Windswept by Charles Sowers
Art installation fixed outside a gallery’s wall, displaying natural flow and turbulence of the wind - via dezeen:
Hundreds of spinning blades reveal the invisible patterns of the wind in American artist Charles Sowers’ kinetic installation on the facade of the Randall Museum in San Francisco.
The installation, titled Windswept, consists of 612 rotating aluminium weather vanes mounted on an outside wall. As gusts of wind hit the wall, the aluminium blades spin not as one but independently, indicating the localised flow of the wind and the way it interacts with the building.
“Our ordinary experience of wind is as a solitary sample point of a very large invisible phenomenon,” said Sowers. “Windswept is a kind of large sensor array that samples the wind at its point of interaction with the Randall Museum building and reveals the complexity and structure of that interaction.”
Interactive installation by Daniel Rozin using a triangular method of representation with a motorized array:
The “Angles Mirror” rejects the idea of building a picture based on relative lightness and darkness. Instead, it explores a system of linear rotation that indicates the direction of an object’s contour. A wall-mounted sculpture, the “Angles Mirror” is a sharp triangular block of steel, dotted with yellow indicator arms that pivot. Based on the isometric grid, its structure favors the patterns and angles found in an equilateral triangle. The arms, which do not have the ability to change brightness or luminosity, use input from a camera and reconstruct the view with areas of varying angles. The negative space surrounding a viewer is translated into horizontal lines on the picture plane. Rather than creating a photorealistic image, the three-dimensional movement of a figure is represented, visualizing optical flow as viewer’s proximity to the sculpture changes. A nuanced contour results, as the viewer shifts back and forth, altering how the structure of space is perceived. Similar to “Fan Mirror”, in the “Angles Mirror”, the sequence of movement across the picture plane is directed in part by its audience. When the viewer walks away from the work, or chooses to view the sculpture from a distance, a series of predefined images and transitions cover the object’s surface.
Interactive installation is grid of transparent LCDs which display halftone and circular patterns whose display can emulate it’s viewers.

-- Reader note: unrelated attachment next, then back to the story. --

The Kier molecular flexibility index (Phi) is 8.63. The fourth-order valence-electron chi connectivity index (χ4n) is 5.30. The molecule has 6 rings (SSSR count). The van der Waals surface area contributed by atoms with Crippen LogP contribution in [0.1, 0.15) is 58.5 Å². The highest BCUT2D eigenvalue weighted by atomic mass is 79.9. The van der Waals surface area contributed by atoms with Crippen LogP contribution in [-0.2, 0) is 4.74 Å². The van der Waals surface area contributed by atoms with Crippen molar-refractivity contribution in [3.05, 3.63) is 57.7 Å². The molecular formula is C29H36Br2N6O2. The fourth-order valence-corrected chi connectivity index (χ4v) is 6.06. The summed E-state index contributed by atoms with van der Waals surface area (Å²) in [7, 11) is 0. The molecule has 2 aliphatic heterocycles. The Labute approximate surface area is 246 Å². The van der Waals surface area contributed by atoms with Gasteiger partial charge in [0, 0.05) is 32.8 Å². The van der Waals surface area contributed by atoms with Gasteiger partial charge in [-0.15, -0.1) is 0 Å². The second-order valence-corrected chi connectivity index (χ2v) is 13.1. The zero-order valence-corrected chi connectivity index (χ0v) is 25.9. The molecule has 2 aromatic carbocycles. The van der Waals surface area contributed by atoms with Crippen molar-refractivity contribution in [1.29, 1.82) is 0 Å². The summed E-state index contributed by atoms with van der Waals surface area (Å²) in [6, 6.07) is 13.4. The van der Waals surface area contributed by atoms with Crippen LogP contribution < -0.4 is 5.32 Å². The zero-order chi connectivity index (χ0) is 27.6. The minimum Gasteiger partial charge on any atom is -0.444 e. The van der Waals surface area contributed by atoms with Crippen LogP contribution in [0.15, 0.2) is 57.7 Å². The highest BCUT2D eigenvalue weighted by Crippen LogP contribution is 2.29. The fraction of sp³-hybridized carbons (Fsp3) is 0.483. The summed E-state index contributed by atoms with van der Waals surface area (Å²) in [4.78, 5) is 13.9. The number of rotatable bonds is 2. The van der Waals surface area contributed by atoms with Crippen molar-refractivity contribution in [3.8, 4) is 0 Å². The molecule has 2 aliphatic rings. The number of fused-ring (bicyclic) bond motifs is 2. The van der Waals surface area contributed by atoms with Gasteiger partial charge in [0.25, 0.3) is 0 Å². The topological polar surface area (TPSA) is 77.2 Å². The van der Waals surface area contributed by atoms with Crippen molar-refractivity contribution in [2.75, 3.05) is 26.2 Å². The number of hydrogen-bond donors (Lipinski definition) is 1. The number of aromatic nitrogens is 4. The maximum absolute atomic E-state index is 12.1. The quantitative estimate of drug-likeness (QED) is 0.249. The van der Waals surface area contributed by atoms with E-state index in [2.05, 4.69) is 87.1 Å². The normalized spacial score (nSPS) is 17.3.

Created by Korena collective HYBE, IRIS is a media canvas with matrix of conventional information display technology, that is a monochrome LCD.Through the phased opening and closing of circular black liquid crystal, IRIS can create various patterns and control the amount (size) of passing lights.
Sound installation features 14 guitars with hanging computer-controlled fans - the result is beautiful ambient music:
Installation features 80 wall-mounted teddy bears, all recounting emotional messages posted on the internet with artificial voices.
TED is a large, wall-based installation consisting of an array of 80 Teddy Ruxpin dolls that speak emotional content gathered from the web via synthetic speech with animated mouths. The speaking of the emotional content is accompanied by one of twenty-four musical vignettes that have been paired to the emotional content being spoken. Each vignette, representing one of twenty-four subtle variants of human emotion, have been composed in such a way that the beginnings and ends of the short pieces will seamlessly dogleg in any possible configuration and stream endlessly as a unified whole. The installation is allowed to drift about freely through the emotional landscape being driven only by those who are contributing content to the piece whether unwittingly or consciously. As such the overall presentation of the piece can vary greatly based on external conditions such as seasons, world events and even time of day. The piece is essentially taking the instantaneous emotional pulse of the internet and this collective pulse, like a human pulse, varies over time.
Mechanical installation is a wireframe form which adjusts it’s shape according to a weather data feed.
Point Cloud is an attempt to reimagine our daily interaction with weather data. Weather has always had a unique place in our lives, because it has a multiplicity that encompasses both the concrete and the indeterminate. It is the intangible context within which we build our lives and our cities, but it is also the physical element against which we create protective shelter. Most of the time it is an invisible network that we can see but are not aware of; yet it can manifest in a spectacle or disaster, come forward and activate our senses, make us forget our rationality in delight or fear. With modern scientific and technological developments, we can now deploy sophisticated monitoring devices to document and observe weather. Yet despite these advances, our analysis and understanding of meteorology is still largely approximate, and in many cases, inaccurate. Weather continues surprise us and elude our best attempts to predict, control, and harness the various elements.